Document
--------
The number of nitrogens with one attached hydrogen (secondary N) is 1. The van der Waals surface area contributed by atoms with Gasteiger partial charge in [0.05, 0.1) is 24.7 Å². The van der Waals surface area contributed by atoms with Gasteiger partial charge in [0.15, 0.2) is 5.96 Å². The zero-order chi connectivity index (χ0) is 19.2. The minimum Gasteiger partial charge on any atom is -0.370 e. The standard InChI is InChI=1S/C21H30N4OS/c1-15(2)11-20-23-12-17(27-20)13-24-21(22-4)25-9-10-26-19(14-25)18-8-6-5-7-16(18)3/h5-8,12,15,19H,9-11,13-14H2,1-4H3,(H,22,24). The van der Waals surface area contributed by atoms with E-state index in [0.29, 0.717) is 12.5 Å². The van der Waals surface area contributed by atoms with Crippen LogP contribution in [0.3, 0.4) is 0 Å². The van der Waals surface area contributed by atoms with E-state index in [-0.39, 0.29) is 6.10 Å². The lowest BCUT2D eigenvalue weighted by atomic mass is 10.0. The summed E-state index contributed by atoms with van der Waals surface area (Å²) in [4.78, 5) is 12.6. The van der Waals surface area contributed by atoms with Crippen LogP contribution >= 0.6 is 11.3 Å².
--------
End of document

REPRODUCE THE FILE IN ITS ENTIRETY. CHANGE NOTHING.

The number of nitrogens with one attached hydrogen (secondary N) is 1. The van der Waals surface area contributed by atoms with Gasteiger partial charge in [0.05, 0.1) is 24.7 Å². The van der Waals surface area contributed by atoms with Gasteiger partial charge in [0.15, 0.2) is 5.96 Å². The zero-order chi connectivity index (χ0) is 19.2. The minimum Gasteiger partial charge on any atom is -0.370 e. The standard InChI is InChI=1S/C21H30N4OS/c1-15(2)11-20-23-12-17(27-20)13-24-21(22-4)25-9-10-26-19(14-25)18-8-6-5-7-16(18)3/h5-8,12,15,19H,9-11,13-14H2,1-4H3,(H,22,24). The van der Waals surface area contributed by atoms with E-state index in [0.29, 0.717) is 12.5 Å². The van der Waals surface area contributed by atoms with Crippen LogP contribution in [0.3, 0.4) is 0 Å². The van der Waals surface area contributed by atoms with E-state index in [-0.39, 0.29) is 6.10 Å². The lowest BCUT2D eigenvalue weighted by atomic mass is 10.0. The summed E-state index contributed by atoms with van der Waals surface area (Å²) in [4.78, 5) is 12.6. The van der Waals surface area contributed by atoms with Crippen LogP contribution >= 0.6 is 11.3 Å².